You’re probably thinking, “Who reads them anyway?” And even when you do, it does not make much sense to you.
Don’t sweat it. You are not alone.
According to a study carried out by Deloitte in 2017, 91% of consumers accept legal terms and conditions without reading them. “When faced with no choice, users are willing to accept potential consequences in exchange for access.”
So what does this all mean?
It can’t be that bad when we agree to share our information. Right?
Well, let’s have a closer look.
With the Facebook scandal making headlines lately, there are a lot of questions arising about privacy. 87 million Facebook users were influenced. Data was inappropriately obtained through this platform’s apps.
According to the Wall Street Journal, Facebook collected intensely personal information from many popular smartphone apps just seconds after users entered them. Surprisingly, this occurs even if the individual has no connection to the social media platform. But more importantly, these apps often send the data without any prominent or specific disclosure.
And it’s not the first time that a well-known company is coming into the spotlight because of this. Apple recently came under the rap for iPhone apps misusing data from its users.
It may make sense to reprimand companies that use personal data without a person’s consent. But what can be said about those that offer consumers the choice of consenting to their policies beforehand?
Who’s at fault then?
In such cases, it’s not that the consumers were not informed. It’s quite the opposite. In fact, users have access to the information, but they do not take the time to read and evaluate it.
More importantly, users tend to overlook certain risks just to be on the same page with their friends. This is more common on social media platforms, as exhibited quite vividly in the example mentioned above. It appears that consumers will overlook these blunders and continue to stick with the brand.
There’s another side to the story
When consumers do take the initiative to read the policy upfront, they sometimes come up against a roadblock. Many companies provide vague statements about their privacy policies because they cover multiple services. As a result, it is hard to comprehend what exactly is being said and to what extent personal data will be harvested.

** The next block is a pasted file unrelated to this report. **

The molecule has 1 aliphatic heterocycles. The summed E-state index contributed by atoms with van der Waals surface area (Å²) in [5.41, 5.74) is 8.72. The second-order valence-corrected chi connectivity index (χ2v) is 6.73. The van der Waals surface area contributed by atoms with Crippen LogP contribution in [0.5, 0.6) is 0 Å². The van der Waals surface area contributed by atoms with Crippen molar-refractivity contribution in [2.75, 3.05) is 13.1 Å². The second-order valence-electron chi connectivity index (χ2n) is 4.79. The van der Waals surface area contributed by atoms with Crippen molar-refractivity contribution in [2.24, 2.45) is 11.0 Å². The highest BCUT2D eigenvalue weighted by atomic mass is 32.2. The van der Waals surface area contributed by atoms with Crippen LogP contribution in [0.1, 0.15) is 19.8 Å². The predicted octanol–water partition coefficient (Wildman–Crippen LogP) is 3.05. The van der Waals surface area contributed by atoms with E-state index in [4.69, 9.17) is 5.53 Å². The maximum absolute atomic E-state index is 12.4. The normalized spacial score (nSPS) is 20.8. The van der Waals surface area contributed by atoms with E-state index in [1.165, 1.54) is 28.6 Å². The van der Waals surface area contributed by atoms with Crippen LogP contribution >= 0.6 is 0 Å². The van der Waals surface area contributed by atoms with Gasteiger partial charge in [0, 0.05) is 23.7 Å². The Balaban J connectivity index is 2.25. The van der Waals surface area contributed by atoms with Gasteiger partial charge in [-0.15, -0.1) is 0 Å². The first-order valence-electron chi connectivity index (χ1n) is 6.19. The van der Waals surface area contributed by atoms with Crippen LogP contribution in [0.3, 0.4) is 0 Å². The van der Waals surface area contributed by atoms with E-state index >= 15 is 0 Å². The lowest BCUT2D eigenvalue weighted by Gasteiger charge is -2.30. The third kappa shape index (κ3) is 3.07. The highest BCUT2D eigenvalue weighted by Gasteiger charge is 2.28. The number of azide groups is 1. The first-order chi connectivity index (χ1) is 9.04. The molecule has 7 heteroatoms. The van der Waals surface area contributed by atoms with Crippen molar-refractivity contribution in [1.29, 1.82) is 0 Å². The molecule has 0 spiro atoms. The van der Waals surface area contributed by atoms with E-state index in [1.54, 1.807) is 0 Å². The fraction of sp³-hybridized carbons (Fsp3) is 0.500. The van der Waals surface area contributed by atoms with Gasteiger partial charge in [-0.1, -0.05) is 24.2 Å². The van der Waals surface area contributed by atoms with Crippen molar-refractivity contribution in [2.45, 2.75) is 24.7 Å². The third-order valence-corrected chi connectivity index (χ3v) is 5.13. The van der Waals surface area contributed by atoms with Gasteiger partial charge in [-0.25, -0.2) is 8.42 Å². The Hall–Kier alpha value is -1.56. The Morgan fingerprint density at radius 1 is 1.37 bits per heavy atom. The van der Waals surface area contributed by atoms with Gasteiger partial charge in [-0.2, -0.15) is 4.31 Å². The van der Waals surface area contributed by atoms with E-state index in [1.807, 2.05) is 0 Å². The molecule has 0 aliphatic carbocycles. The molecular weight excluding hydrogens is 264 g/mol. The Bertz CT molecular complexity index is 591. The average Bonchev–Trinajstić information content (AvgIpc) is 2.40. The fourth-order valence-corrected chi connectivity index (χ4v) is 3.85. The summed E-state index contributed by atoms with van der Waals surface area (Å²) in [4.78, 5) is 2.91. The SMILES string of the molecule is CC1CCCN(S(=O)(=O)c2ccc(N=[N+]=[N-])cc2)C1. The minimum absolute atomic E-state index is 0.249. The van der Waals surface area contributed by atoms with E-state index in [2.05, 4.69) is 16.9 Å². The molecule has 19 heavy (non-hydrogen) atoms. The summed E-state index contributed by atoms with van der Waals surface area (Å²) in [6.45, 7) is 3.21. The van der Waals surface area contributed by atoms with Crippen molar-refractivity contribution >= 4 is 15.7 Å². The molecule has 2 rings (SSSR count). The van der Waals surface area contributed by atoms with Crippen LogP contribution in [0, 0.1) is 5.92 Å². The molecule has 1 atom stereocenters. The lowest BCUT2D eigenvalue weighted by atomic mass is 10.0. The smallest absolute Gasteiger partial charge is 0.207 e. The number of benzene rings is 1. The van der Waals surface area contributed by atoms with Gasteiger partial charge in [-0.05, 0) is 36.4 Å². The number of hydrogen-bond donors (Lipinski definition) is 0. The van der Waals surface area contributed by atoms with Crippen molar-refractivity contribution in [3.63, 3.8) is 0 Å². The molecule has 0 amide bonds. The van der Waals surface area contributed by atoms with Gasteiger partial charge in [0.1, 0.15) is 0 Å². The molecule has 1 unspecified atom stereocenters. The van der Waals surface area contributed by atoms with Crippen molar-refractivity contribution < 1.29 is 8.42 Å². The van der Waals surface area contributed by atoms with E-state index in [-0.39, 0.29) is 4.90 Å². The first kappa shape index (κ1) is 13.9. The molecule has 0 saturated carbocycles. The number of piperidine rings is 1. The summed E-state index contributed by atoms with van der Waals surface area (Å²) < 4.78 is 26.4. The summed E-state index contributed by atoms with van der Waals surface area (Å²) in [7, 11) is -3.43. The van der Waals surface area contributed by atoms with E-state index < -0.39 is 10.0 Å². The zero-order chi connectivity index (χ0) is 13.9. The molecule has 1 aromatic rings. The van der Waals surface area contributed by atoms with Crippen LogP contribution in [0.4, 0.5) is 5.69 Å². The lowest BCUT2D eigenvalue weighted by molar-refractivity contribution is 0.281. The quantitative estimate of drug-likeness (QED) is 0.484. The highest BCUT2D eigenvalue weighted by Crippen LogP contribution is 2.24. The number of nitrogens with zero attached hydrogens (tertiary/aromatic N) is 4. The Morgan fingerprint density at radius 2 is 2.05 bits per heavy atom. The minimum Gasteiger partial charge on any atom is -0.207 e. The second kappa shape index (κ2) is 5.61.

On the other hand, few privacy policies provide consumers with a choice. They are told that if they do not tick the “I Agree” box, they will not be able to utilize the service at all.
Some companies change their privacy policies without prior notice. Consumers are asked to acknowledge and accept the updated policy or else their account will be terminated, or worse, their gadgets will not function properly.
Ideally, it’s the consumer’s responsibility to make informed choices before agreeing to anything when downloading an app. Whether you decide to download a mobile app for ecommerce transactions like Paytm or a socializing app like AirG, remember to read the fine print.
Data privacy is more important than ever. It’s no longer safe to download any app that you think is interesting.
Analysts from the University of Sydney and CSIRO’s Data61 discovered 2040 malware-laden counterfeit apps in Google Play alone. But more interestingly, numerous fake apps were malware-free but were requesting “dangerous” data access permissions.
When you sign up for a service, you often enter vital details such as your name and email address. That means that you are essentially handing over personal information that could make you a prime target for ads, data mining, censorship, and other invasive practices.
Consider what happens when you install an app or an app update. A pop-up appears, listing all the permissions it requires. Common ones include access to the camera, media files, GPS, etc. Most permissions are necessary to enhance the user’s mobile experience. So it makes sense that a picture-editing app requires access to your phone camera and media files. But a gaming app seeking access to your text messages or contacts should raise a red flag.
What you need to know before you download the app
- Shop wisely
Acquire apps from trustworthy sites. You can take help from AirG reviews and other review tools to ensure security of apps. Though malware is on the rise, you can also reduce the risk by downloading apps from your OS app store.
- Do the research
Do some background check on the developers of the app before thinking about downloading, especially if it’s a new name in the market. You need to check their credibility. Based on that, make your decision on whether they can be trusted or not.
- Be extra cautious
Don’t use your business or social media account to sign into a new app. You don’t know the potential dangers yet so keep sensitive data distant.
- Take a stand
Don’t download just any app. If it’s asking permission to access unnecessary data, you need to find another one that’s not as intrusive. At the top of the list, avoid those that want access to your emails or listen in via mic.
- Know your rights
Read privacy policies. They explain your legal recourse if data is misused. You may need to do some digging, so visit the app store from your computer and find their policy.
Developers often use SDKs (software development kits) to collect data about users. The data acquired from mobile apps is valuable for advertising buyers. With insights into a person’s behavior, companies can target users better, claiming a stronger return on their investment.
About Ashley Rosa:
Ashley Rosa is a freelance writer and blogger. As writing is her passion that why she loves to write articles related to the latest trends in technology and sometimes on health-tech as well. She is crazy about chocolates. You can find her at twitter: @ashrosa2.